Commenting on the fact that so many men and women were found ready to give of their leisure time to the work of scouting, he said he felt sure the secret lay in the knowledge that the work was worthwhile.
“Yet we ought not to be complacent,” he said “when we think of the many distractions facing youth today, the environment in which youth is growing up and the effects of certain sections of the Press on the thinking of youth at the formative stage. Also there is the tendency of many parents to take insufficient grasp of their responsibilities, and the tendency of grown-ups as a whole to regard the affairs of youth as the responsibility of others.
“You who have taken on this work, know that youth needs the help and guidance of older people, to direct his energies usefully instead of destructively, for the apathy and couldn’t- care-less attitude is often due to the want of encouragement and guidance.
“A good deal of work has been done for years in Scouting and other youth organisations, but the fact remains that we do not attract, or having attracted, hold as many of our young people as we should. Only one in every three or four between the ages of 15 and 18 is a member of any youth movement, and many of these drift away at the age of 15.
“Perhaps the standard of leadership was responsible for some of the loss. It should be remembered that the voluntary nature of the work did not exempt those who accepted its obligations from taking all possible steps to fit themselves for the responsibilities of their position, and from making every effort to discharge the duties satisfactorily.”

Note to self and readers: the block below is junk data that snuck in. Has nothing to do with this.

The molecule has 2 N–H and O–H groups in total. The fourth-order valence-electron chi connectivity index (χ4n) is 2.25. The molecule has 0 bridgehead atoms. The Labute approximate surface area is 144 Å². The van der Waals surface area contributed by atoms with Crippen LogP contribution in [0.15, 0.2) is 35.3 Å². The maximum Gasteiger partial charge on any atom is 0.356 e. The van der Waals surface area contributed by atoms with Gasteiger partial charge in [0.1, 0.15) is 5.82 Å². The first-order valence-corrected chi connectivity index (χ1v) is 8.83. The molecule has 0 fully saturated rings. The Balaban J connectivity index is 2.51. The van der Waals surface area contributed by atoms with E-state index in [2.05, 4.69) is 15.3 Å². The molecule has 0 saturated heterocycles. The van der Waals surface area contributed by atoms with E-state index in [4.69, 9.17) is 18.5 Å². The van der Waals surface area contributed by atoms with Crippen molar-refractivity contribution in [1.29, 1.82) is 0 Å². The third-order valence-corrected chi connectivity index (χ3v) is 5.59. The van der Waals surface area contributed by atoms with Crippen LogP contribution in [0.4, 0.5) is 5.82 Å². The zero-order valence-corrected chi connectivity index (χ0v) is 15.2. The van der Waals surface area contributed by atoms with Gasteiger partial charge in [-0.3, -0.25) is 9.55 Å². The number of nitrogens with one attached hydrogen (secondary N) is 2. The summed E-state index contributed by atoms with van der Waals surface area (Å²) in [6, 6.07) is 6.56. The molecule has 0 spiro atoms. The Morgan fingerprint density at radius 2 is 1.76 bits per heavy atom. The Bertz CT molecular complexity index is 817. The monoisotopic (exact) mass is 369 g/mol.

Officers elected were: chairman, Mr. G. S. Evenden; treasurer, Mr. E.. Kendall; auditor Mr. J. F. Tyson; District Commissioner, Mr. M Melling: District Cubmaster, Miss M. Gray; badge Secretary, Mrs. C. Buxton; Press Secretary, Mr. H. Axe; Secretary Mr. H. A. Price.
Elected on the executive committee as group representatives were Messrs. J. K. Halden (1st Morecambe, A. Mortimer (2nd Morecambe), W. Beckett (4th Morecambe), A. Sawley (5th Morecambe), N. Perryman (6th Morecambe), C. Willman (11th Morecambe,) F. Middlebrook (13th Morecambe), H. Brooks (16th Morecambe), Rev. A. S. Else (7th Morecambe). Lay representatives were Messrs. F. Woods, R.C. Dalley, W. Quarmby, F. Driver, E. Lowe, E. Faye and J. Jolly, and co-opted members Mr. H. Howarth (Toc H), Mr. A. Abley (Scouters’ secretary) and the Rev. C. G. Yates.
It was decided to donate to the B. P. Building Fund the collection taken at the St. George’s Day service amounting to £6 5s 4d.
Presenting her report as District Cubmaster, Miss M. Gray, complained of the lack of facilities in Morecambe for teaching swimming.
“It is a great disgrace on the town that cubs have to be taken to Lancaster to be taught to swim” she said.
Addresses were given by Mr. H. Whitaker, headmaster of Balmoral County Secondary School, a former King’s Scout, and the County Commissioner Mr. J. Dodds Drummond.